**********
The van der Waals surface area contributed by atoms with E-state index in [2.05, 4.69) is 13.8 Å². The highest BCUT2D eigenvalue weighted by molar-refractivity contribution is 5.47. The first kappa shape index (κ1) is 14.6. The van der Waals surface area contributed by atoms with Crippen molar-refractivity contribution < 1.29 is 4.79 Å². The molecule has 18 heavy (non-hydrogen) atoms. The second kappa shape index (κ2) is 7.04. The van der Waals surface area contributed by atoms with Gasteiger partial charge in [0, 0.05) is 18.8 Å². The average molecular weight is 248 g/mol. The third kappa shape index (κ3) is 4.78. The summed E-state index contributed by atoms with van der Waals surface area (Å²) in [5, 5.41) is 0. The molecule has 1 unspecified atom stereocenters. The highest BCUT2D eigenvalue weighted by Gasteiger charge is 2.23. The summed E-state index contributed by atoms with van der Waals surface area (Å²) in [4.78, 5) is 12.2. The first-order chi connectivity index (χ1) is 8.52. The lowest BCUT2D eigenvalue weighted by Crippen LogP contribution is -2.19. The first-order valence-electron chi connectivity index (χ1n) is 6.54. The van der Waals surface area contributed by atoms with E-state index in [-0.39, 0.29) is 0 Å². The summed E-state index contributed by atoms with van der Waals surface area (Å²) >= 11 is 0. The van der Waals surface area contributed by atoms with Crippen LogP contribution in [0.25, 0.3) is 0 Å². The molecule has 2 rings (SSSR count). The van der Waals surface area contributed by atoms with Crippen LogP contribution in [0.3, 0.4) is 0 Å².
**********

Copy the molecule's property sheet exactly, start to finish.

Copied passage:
The van der Waals surface area contributed by atoms with E-state index in [2.05, 4.69) is 13.8 Å². The highest BCUT2D eigenvalue weighted by molar-refractivity contribution is 5.47. The first kappa shape index (κ1) is 14.6. The van der Waals surface area contributed by atoms with Crippen molar-refractivity contribution < 1.29 is 4.79 Å². The molecule has 18 heavy (non-hydrogen) atoms. The second kappa shape index (κ2) is 7.04. The van der Waals surface area contributed by atoms with Gasteiger partial charge in [0, 0.05) is 18.8 Å². The average molecular weight is 248 g/mol. The third kappa shape index (κ3) is 4.78. The summed E-state index contributed by atoms with van der Waals surface area (Å²) in [5, 5.41) is 0. The molecule has 1 unspecified atom stereocenters. The highest BCUT2D eigenvalue weighted by Gasteiger charge is 2.23. The summed E-state index contributed by atoms with van der Waals surface area (Å²) in [4.78, 5) is 12.2. The first-order chi connectivity index (χ1) is 8.52. The lowest BCUT2D eigenvalue weighted by Crippen LogP contribution is -2.19. The first-order valence-electron chi connectivity index (χ1n) is 6.54. The van der Waals surface area contributed by atoms with E-state index in [-0.39, 0.29) is 0 Å². The summed E-state index contributed by atoms with van der Waals surface area (Å²) >= 11 is 0. The van der Waals surface area contributed by atoms with Crippen LogP contribution in [0.25, 0.3) is 0 Å². The molecule has 2 rings (SSSR count). The van der Waals surface area contributed by atoms with Crippen LogP contribution in [0.3, 0.4) is 0 Å².